A car backfires and people scuttle for cover and then we wonder at the thought that we pay taxes to send young people to die for others, and we die on the streets unprotected.

That’s when I see you in black and white.

I took down all of my art work, I don’t believe in it anymore, and had the walls painted stark white. The landlord didn’t care, I pay my rent on time and he can see that I’m here with no intention of leaving.  I hated to, but I painted my walls with dusty looking flat paint – the kind my grandparents used.

You know, I dated a guy that works at the Art Institute of Chicago. No, he wasn’t a prig or overly anxious.  Don’t be alarmed but I was in it so he’d help my hang my old black and white photos.

He asked me why the frames. He knew a guy who could take my photos, enlarge them and really make them look like museum pieces.  No, I told him, the old photos needed frames.  A frame, like the frame of a house, was and is to me foundational.  The world crumbles without a frame of some sort to give it shape, personality, security.

He looked at me hard and then asked if I’d come to bed. Somehow I’d moved him and he was serious during sex. He telephones every once and awhile but the photos are all hung in their black and white glory so I don’t return his calls.

What time I have alone I think of you standing there next to me within the picture frame. The wind is caught in our photograph. You can see it in the background, pushing our hair out and away from our faces, moving the creases in your trousers just off center and wrapping my skirt around my legs. The wind never leaves the prairie, it cleans the air that surrounds us.

I walked the old farm with my grandfather once. He was glad to be back in North Dakota. We walked and he showed me how to make gum from the heads of wheat and pointed out where great-grandfather’s farm house used to stand – the barn was still there. I was thirteen and that was the only time that year I forgot about myself, my chemically suppressed acne and the flabby bulge around my midsection that the pediatrician explained to my mother was caused by my “eating problem.”

I didn’t lose my virginity until I was twenty-five. I’ve told that to no one until I told you. Okay, that’s a lie I tell anyone I’m intimate with, you’re the only one who didn’t joke about how long it took me.

By twenty-three I swore I’d be celibate for the rest of my life.  I met a man in the library, we were what you might call “nodding acquaintances.”  He would read in the library, not just browse the books and take them home.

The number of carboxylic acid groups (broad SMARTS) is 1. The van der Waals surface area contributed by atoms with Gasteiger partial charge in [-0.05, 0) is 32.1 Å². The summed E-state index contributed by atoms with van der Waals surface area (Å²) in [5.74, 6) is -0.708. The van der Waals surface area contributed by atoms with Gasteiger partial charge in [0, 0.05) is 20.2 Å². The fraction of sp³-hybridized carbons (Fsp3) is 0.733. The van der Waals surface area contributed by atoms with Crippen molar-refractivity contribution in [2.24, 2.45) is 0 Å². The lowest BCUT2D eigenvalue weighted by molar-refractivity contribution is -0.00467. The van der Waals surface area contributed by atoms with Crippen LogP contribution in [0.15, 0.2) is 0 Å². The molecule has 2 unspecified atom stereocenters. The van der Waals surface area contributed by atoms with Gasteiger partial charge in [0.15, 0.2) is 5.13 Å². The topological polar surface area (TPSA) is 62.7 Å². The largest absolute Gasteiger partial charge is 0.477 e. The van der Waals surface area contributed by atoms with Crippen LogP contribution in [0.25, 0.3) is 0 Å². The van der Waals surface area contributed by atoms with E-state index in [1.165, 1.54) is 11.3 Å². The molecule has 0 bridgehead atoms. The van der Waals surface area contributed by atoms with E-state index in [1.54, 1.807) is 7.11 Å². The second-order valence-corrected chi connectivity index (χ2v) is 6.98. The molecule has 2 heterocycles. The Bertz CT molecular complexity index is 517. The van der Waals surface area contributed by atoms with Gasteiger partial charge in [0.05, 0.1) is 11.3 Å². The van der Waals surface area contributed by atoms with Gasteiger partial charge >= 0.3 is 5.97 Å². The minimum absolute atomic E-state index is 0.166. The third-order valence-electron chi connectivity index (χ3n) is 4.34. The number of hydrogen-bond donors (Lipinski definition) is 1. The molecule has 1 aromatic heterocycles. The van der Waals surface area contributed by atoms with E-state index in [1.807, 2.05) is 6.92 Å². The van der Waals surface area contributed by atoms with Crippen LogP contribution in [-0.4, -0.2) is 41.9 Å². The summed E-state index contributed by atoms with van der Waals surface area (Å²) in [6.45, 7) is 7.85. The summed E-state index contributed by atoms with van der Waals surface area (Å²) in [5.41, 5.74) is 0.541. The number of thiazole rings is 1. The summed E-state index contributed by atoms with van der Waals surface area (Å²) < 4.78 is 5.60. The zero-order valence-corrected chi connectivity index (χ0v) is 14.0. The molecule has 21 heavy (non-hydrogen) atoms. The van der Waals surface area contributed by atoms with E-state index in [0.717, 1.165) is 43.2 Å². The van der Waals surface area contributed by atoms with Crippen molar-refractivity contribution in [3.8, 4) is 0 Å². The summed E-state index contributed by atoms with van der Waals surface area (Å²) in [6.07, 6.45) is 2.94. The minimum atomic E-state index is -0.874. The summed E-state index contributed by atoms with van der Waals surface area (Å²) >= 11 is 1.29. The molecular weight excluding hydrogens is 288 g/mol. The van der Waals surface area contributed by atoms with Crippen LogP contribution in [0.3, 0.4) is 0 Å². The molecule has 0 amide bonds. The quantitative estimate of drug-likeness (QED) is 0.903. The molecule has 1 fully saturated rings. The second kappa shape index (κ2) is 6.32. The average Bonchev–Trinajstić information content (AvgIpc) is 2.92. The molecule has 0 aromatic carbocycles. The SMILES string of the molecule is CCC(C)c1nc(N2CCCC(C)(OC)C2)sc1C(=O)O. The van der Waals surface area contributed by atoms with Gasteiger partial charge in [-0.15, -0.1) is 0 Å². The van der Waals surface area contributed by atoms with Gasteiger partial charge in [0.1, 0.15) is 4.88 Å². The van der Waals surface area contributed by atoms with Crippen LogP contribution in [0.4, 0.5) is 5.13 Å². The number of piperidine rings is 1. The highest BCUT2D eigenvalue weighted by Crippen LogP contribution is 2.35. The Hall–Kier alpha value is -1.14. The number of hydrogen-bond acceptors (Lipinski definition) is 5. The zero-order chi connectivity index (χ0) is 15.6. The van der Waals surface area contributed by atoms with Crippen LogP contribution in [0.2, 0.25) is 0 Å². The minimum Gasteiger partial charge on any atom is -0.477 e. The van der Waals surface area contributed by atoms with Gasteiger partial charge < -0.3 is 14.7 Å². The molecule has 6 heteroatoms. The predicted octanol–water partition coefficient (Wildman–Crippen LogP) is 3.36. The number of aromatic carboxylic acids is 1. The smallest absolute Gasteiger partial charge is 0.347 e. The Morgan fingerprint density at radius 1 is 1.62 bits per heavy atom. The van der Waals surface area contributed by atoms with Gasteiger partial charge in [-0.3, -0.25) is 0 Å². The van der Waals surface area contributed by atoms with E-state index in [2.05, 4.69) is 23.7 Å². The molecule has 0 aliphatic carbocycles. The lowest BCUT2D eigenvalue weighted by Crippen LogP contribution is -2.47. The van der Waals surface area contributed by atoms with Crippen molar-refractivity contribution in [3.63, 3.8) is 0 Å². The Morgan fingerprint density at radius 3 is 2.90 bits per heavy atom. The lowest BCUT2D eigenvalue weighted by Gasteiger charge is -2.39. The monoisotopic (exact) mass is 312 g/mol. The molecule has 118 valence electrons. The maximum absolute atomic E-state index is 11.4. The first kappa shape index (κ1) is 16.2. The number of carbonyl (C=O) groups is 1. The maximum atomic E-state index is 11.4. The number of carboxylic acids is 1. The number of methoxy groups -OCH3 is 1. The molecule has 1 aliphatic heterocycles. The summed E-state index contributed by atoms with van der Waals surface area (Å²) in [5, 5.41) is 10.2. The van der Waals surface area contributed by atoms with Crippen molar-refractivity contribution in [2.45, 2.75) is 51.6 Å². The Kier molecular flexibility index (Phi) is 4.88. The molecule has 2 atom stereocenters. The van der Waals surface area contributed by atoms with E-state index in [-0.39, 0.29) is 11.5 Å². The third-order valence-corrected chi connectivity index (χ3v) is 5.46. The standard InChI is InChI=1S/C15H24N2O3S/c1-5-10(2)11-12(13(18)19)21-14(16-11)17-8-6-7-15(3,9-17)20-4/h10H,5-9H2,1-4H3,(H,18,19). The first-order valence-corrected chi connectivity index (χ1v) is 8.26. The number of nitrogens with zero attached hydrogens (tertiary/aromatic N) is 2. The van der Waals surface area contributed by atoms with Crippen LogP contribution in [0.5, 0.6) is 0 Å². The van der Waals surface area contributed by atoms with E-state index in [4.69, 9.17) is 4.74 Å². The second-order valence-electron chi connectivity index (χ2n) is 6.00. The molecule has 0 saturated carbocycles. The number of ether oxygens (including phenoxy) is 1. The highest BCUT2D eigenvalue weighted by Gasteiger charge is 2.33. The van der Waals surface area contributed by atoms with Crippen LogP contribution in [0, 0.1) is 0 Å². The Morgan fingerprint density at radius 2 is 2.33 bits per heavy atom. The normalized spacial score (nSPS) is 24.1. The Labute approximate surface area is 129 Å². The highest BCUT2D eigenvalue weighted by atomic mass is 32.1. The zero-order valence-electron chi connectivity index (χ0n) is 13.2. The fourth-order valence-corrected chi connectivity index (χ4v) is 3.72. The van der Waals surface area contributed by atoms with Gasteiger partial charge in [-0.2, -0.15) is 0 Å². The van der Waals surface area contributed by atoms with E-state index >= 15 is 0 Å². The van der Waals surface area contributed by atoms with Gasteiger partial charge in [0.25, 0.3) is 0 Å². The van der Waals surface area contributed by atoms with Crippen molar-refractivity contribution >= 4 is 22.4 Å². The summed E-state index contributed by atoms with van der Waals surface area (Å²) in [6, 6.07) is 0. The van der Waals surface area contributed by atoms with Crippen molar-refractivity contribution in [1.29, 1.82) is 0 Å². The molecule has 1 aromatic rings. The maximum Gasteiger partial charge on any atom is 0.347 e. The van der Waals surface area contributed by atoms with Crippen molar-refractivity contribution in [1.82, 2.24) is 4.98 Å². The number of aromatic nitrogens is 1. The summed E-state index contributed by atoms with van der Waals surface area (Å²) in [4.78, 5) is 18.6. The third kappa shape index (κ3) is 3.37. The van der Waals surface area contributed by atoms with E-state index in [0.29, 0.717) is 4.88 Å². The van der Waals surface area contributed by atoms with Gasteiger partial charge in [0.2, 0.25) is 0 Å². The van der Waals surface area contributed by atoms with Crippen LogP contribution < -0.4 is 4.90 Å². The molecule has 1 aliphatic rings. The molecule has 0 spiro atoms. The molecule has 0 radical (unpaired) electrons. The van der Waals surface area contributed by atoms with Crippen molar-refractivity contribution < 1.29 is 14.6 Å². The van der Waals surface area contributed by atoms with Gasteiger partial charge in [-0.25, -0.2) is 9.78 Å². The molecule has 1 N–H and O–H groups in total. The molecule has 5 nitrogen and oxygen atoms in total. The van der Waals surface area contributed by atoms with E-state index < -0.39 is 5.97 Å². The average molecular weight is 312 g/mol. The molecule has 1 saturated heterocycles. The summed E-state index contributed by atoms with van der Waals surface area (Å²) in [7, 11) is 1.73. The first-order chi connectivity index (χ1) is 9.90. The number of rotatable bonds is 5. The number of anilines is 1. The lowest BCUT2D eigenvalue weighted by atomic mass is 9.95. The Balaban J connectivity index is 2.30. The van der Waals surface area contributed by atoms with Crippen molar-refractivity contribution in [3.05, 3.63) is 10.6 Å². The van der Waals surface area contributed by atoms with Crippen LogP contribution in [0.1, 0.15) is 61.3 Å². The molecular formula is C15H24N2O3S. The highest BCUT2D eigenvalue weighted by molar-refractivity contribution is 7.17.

He was twenty-three years older than me, married and with three children.  I learned these facts much later.  For a year we would meet at the library, walk to my place and fuck. It was intense and I don’t think he noticed that first time I was a virgin. I cried when he left but the next week I couldn’t wait to see him. I felt that way for a year, a drive that never culminated in “I love you.”

He invited me to a dinner party. I was introduced to his wife and he smiled while we shook hands.  He then started to introduce me to his friends and I could tell suddenly that I was being assessed. When I went to the open bar for a glass of sherry and stood off by myself his friends came up to me one by one. They were nice, asked me for my number, said they appreciated someone clean, considerate, that they’d take care of me.

I, of course, am very careful but I do invite a few in, outside their circle. I keep my daytime job but I make sure they pay any out of pocket medical.  There are some evenings I look forward to with the select group, but not too often.  I still feel at times that need, that drive, I felt at first. Yes, I know, they may grow tired of me but they are growing older, I think, sooner than me.

One night, the heaviest of them was working hard, sweating profusely, his hair, shock white, hanging in his face moved to the rhythm of what he was doing and my Technicolor vision suddenly went black and white.  I was struck with the thought of you, whoever you are, having a bad day on the farm, coming home to me, pushing up my thin cotton dress, holding me down on the sturdy kitchen table – just like this guy was doing – but I was on the prairie, where it mattered, where it worked.

One of them asked me, just the other day if it didn’t bother me to have all these old black and white pictures looking at me while we “played.”  “No,” I said, pulling at his tie, “I’m working to return to the wind and wide open spaces my grandfather was glad to see.”  He told me I was good at my work.

Actually, I wonder if I’ll ever feel the wind again.